“I love animals. Especially dogs. I volunteer at the local SPCA. But a reunion is for people, not animals. If your cousin is allowed to bring her pet, then other people will want to do the same, and of course, you can't say "Yes" to one and "No" to the other. And if one little terrier was able to terrorize (or is that "terrierize") the kids at the previous reunion, just imagine what would happen if that was multiplied.  Even if everyone somehow controlled their pets--which you can't guarantee, as you learned the hard way--it would become more about keeping the animals in check than enjoying each other. Where do the pets go while everyone is taking a tour of historical sites, or gathering at the bowling alley?


The Reunion Committee has made a decision, and everyone has to abide by it. And if one cousin fails to show up because of that, so be it.  It's better than losing the large contingent of family members who were bothered by the dog. Besides, they have doggy hotels now, where your cousin's terrier will be treated like a king or queen. (They're not cheap, but, hey, your baby is worth it, Cuz!)  But it's really bigger than one person's pet, anyway--it's about the basic principal of having a set of rules, and everyone has to respect them.

Of course we want as many family members at the reunion as possible and  want all of the family members to feel welcomed. We also want to accommodate family members’ needs. However, there are times when situations at family reunions can’t be resolved to everyone’s satisfaction. 

When a decision can’t be made that’s a win for everyone, then in general the deciding factor is to make a decision that benefits the larger group rather than one individual.  Quite honestly, I’m surprised that given the havoc the dog created for several family members, especially children, that you would even consider allowing the dog to attend. Keep to the “no pets allowed” policy and don’t open the door to this dog or any other family members’ pets. Hopefully, this family member will find other accommodations for her “child” and attend.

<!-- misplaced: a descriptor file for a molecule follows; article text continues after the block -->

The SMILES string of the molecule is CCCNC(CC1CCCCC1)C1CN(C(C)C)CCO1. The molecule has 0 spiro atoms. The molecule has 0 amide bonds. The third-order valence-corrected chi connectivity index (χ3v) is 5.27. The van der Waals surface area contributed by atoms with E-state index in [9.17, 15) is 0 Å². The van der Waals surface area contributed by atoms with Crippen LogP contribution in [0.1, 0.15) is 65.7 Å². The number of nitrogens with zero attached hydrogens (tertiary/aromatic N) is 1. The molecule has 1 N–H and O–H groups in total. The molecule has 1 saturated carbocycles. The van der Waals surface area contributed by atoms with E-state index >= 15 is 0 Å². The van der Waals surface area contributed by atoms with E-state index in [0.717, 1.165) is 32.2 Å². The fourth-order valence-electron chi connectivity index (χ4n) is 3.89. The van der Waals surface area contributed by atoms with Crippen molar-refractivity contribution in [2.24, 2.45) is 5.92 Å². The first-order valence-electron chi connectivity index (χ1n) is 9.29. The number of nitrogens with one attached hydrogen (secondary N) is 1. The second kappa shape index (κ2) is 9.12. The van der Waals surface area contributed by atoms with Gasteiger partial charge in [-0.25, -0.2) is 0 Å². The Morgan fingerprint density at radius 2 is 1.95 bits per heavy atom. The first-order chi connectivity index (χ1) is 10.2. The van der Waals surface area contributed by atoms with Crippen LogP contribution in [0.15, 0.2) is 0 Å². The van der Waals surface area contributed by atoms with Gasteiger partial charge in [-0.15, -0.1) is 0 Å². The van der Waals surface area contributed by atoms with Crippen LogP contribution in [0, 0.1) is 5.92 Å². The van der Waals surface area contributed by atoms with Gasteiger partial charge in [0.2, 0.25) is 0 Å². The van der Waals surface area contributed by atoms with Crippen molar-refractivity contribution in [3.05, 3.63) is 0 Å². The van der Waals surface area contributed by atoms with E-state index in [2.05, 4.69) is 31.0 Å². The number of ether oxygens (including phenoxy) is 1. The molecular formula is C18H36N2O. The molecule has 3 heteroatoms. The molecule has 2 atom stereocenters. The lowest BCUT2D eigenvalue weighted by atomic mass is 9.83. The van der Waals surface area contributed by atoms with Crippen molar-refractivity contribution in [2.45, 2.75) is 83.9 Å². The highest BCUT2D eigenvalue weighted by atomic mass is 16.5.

STICKY REUNION SITUATION Rx:

Doug Harris

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Billy Vargus

I, too, agree that the good of the group must take priority over an individual.  One option would be to suggest that the cousin with the terrier bring her dog with her, but not to the reunion events. The dog could stay in her room (assuming the hotel allows pets) and she could visit him every so often, perhaps with family members who would want to visit him as well. It might be a real treat (and lasting reunion memory) for children to visit the little doggie in his room.

The Situation:

 My cousin brought her dog to the reunion last year, saying he's like her child and he was too sad for her to leave at home. It was one of those little terrier dogs that she carried in her purse for about the first 15 minutes they were there, and then she let him out and he became a terror, chasing and barking at the younger children, getting into the food and drinks, licking everything in sight.  I thought it was disgusting, and this year we stated on reunion materials that no pets were allowed. My cousin now says if her "child" can't come she's not coming. The family is divided, half didn't mind the dog but the rest did. We've been having reunions for over 20 years now without pets and we don't want to turn it into an animal reunion. If she gets to bring her dog again this year, you can bet other family members will follow suit. How can we resolve this so that everybody's happy?

JULY 2016

SRS Rx ARCHIVES

Suzanne Holloman